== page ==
The --generate-full-command-json-input option can be used to generate a sample json file to be used with this command option. The key names are pre-populated and match the command option names (converted to camelCase format, e.g. compartment-id --> compartmentId), while the values of the keys need to be populated by the user before using the sample file as an input to this command. For any command option that accepts multiple values, the value of the key can be a JSON array.

Options can still be provided on the command line. If an option exists in both the JSON document and the command line then the command line specified value will be used.

For examples on usage of this option, please see our "using CLI with advanced JSON options" link: https://docs.cloud.oracle.com/iaas/Content/API/SDKDocs/cliusing.htm#AdvancedJSONOptions

--max-wait-seconds [integer]

The maximum time to wait for the resource to reach the lifecycle state defined by --wait-for-state. Defaults to 1200 seconds.

--metric-compartment-id-in-subtree [boolean]

When true, the alarm evaluates metrics from all compartments and subcompartments. The parameter can only be set to true when metricCompartmentId is the tenancy OCID (the tenancy is the root compartment). A true value requires the user to have tenancy-level permissions. If this requirement is not met, then the call is rejected. When false, the alarm evaluates metrics from only the compartment specified in metricCompartmentId. Default is false.

Example:

true
--pending-duration [text]

The period of time that the condition defined in the alarm must persist before the alarm state changes from "OK" to "FIRING". For example, a value of 5 minutes means that the alarm must persist in breaching the condition for five minutes before the alarm updates its state to "FIRING".

The duration is specified as a string in ISO 8601 format (PT10M for ten minutes or PT1H for one hour). Minimum: PT1M. Maximum: PT1H. Default: PT1M.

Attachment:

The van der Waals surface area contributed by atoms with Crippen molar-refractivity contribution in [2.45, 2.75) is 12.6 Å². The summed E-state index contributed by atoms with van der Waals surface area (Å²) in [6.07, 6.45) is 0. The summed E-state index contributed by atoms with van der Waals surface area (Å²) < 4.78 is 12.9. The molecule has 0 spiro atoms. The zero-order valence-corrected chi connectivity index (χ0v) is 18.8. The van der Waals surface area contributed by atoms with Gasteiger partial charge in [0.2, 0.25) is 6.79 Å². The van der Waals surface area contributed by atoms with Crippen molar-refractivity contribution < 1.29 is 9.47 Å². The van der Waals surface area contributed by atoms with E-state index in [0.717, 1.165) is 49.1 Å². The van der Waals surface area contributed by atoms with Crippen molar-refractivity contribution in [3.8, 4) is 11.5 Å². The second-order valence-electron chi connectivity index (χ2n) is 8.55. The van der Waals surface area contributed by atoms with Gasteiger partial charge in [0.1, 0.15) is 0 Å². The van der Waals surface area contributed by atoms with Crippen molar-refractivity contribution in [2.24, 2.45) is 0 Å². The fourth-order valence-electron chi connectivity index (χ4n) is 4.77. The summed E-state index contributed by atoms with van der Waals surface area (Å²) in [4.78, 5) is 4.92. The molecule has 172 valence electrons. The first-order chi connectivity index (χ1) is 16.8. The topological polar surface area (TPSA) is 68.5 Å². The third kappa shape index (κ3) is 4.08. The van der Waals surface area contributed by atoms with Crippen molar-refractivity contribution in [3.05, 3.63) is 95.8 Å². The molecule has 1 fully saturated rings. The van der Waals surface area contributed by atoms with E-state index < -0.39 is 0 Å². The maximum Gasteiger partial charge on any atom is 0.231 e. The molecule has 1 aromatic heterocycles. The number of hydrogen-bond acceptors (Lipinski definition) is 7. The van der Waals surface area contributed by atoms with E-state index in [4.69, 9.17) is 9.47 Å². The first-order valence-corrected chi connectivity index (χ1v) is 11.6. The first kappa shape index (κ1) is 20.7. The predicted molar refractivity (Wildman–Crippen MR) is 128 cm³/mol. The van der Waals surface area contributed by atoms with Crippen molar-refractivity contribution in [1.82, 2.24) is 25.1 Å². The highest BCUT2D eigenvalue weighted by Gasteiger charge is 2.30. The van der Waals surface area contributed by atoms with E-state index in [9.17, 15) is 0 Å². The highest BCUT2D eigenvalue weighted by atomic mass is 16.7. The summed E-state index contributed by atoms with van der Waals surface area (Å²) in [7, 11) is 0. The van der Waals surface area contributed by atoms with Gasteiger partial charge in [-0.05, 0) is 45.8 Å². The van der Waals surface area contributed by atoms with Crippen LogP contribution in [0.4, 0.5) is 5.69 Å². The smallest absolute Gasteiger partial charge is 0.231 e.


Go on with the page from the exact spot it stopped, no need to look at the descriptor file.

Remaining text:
Under the default value of PT1M, the first evaluation that breaches the alarm updates the state to "FIRING".

The alarm updates its status to "OK" when the breaching condition has been clear for the most recent minute.

Example:

PT5M
--repeat-notification-duration [text]

The frequency at which notifications are re-submitted, if the alarm keeps firing without interruption. Format defined by ISO 8601. For example, PT4H indicates four hours. Minimum: PT1M. Maximum: P30D.

Default value: null (notifications are not re-submitted).

Example:

PT2H
--resolution [text]

The time between calculated aggregation windows for the alarm. Supported value: 1m

--resource-group [text]

Resource group that you want to use as a filter. The alarm retrieves metric data associated with the specified resource group only. Only one resource group can be applied per metric. A valid resourceGroup value starts with an alphabetical character and includes only alphanumeric characters, periods (.), underscores (_), hyphens (-), and dollar signs ($). Avoid entering confidential information.

Example:

frontend-fleet
--suppression [complex type]

The configuration details for suppressing an alarm. This is a complex type whose value must be valid JSON. The value can be provided as a string on the command line or passed in as a file using the file://path/to/file syntax.

The --generate-param-json-input option can be used to generate an example of the JSON which must be provided. We recommend storing this example in a file, modifying it as needed and then passing it back in via the file:// syntax.

--wait-for-state [text]

This operation creates, modifies or deletes a resource that has a defined lifecycle state. Specify this option to perform the action and then wait until the resource reaches a given lifecycle state. Multiple states can be specified, returning on the first state. For example, --wait-for-state SUCCEEDED --wait-for-state FAILED would return on whichever lifecycle state is reached first. If timeout is reached, a return code of 2 is returned. For any other error, a return code of 1 is returned.

Accepted values are:

ACTIVE, DELETED, DELETING
--wait-interval-seconds [integer]

Check every --wait-interval-seconds to see whether the resource to see if it has reached the lifecycle state defined by --wait-for-state. Defaults to 30 seconds.